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The Tide is High

Pico this San Marco spot for burritos

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Local Tex-Mex staple Hightide Burrito Co. is known for casual burritos and beers, but its other selections are worth trying, too. The San Marco space is light and bright with comfy seating that works for large groups, kids or couples. Hightide features a salsa bar with those cute, tiny cups that make it easy to try a bunch of different flavors without waste. From fresh pico de gallo to green salsa to hotter varieties, there’s something for every palate.

Cavemen wouldn’t necessarily think to go to Hightide (if they could think that well at all), but they should. If you’re on a paleo kick, do it Flintstones style; the Paleo Burrito Bowl ($8.99) is yabba-dabba-doo. No grains, but lots of lettuce, roasted onions, bell peppers, with a heapin’ helpin’ of grilled chicken, blackened shrimp and guac. The dual proteins and guac kick make it a surprisingly filling meal–even I was satisfied! (Anti-Paleo Pro Tip: Put the Paleo Burrito Bowl on top of nachos.)

If the craving for nachos ever smacks you like it does me, you know only a legit tray with every essence will do. Hightide’s house nachos are served with crisp tortilla chips, Romaine lettuce, black beans, jalapeños, sour cream and queso ($7.35); add chicken, carnitas, beef or tempeh for a couple of bucks ($9.24 total). There was plenty of meat involved, but I wanted a bit more when it came to the toppings. I was hoping I wouldn’t miss tomatoes, but even the many tiny, tiny cups of salsa I threw on didn’t quite do it for me.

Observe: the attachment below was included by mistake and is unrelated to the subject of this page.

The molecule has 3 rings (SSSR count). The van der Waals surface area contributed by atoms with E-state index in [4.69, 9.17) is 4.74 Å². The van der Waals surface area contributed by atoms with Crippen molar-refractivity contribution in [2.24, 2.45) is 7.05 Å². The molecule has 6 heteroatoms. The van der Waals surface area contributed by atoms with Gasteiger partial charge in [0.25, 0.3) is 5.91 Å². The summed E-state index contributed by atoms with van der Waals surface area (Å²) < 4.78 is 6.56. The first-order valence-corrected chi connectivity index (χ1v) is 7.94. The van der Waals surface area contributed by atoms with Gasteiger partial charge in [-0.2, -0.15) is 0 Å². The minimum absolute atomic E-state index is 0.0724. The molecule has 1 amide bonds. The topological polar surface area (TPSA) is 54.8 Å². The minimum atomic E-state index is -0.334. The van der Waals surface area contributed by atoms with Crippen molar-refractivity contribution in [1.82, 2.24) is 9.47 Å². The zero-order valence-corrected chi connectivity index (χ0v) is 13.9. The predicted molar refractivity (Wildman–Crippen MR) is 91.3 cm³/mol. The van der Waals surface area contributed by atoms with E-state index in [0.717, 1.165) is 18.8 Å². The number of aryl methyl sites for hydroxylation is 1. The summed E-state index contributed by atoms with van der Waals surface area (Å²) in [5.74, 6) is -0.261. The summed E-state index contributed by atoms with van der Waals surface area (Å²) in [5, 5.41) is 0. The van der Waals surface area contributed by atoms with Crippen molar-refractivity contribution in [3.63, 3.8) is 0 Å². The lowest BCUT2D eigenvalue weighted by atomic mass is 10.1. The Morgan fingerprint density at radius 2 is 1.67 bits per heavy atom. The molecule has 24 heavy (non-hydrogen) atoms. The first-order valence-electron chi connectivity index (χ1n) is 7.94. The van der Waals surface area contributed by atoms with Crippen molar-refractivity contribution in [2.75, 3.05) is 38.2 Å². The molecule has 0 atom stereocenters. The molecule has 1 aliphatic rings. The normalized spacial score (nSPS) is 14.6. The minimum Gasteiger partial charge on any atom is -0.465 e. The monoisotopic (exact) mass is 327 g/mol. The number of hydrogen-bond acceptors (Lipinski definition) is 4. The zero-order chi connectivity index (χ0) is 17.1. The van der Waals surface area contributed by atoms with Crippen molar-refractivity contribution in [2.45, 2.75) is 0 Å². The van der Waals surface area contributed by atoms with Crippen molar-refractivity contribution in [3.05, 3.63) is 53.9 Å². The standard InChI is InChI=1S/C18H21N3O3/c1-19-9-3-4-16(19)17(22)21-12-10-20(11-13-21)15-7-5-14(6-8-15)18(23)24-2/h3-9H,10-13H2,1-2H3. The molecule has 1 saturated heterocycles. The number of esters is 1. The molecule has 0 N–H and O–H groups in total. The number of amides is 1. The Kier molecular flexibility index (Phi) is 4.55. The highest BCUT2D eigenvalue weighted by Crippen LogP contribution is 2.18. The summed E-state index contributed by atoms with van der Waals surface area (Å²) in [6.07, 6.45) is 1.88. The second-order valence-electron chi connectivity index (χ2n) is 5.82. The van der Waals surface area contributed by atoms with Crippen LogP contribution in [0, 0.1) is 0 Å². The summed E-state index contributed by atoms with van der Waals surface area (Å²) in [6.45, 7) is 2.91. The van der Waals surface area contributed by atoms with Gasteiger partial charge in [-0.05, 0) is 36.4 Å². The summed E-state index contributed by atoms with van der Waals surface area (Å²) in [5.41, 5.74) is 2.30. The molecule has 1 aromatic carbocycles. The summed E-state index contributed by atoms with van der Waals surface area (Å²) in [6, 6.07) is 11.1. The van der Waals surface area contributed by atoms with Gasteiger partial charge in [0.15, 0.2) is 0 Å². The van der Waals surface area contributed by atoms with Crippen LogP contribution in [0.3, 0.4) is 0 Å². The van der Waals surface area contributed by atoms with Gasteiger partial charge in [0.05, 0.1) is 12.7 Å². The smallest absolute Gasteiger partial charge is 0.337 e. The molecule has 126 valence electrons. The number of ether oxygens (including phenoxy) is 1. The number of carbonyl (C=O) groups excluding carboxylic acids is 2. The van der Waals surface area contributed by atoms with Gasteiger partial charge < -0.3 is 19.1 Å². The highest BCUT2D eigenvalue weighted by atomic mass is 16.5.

I rarely say no to tacos, and the Del Mar Blackened Shrimp Tacos ($9.96) were no exception. Two tacos (on either flour or corn tortilla) and plump ’n’ juicy blackened shrimp piled with avocado slices, avocado crema and shredded cabbage for a full bite. We also ordered a side of Mexican Street Corn aka Elote ($3). It’s part of the current seasonal offerings, so get it before it changes. A whole roasted ear of corn was served traditional style, with a slathering of mayo, chile powder and cotija cheese. Elote usually has a load of mayo, but Hightide’s version had just a little too much for my tastes. Just scrape some off and you’ll be fine.

Don’t skip Hightide’s namesake burritos, though. The Saltwater Hippie Burrito has seasoned tempeh, brown rice, shredded cabbage, pico de gallo and guacamole ($8.95); the C.B.G. Burrito includes chicken, bacon, guacamole, brown rice, cheese and Peruvian sauce ($8.95).

Caveman, vegan or otherwise, you should check out Hightide Burrito’s wide variety! I recommend hitting Aardwolf for a local brew before or after–or ordering goodies to-go and taking the meal over there. It’s even worth getting stuck waiting for the San Marco train to crawl by.

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If you have a recommendation or know of a new place, shoot me an email at biteclub@folioweekly.com.

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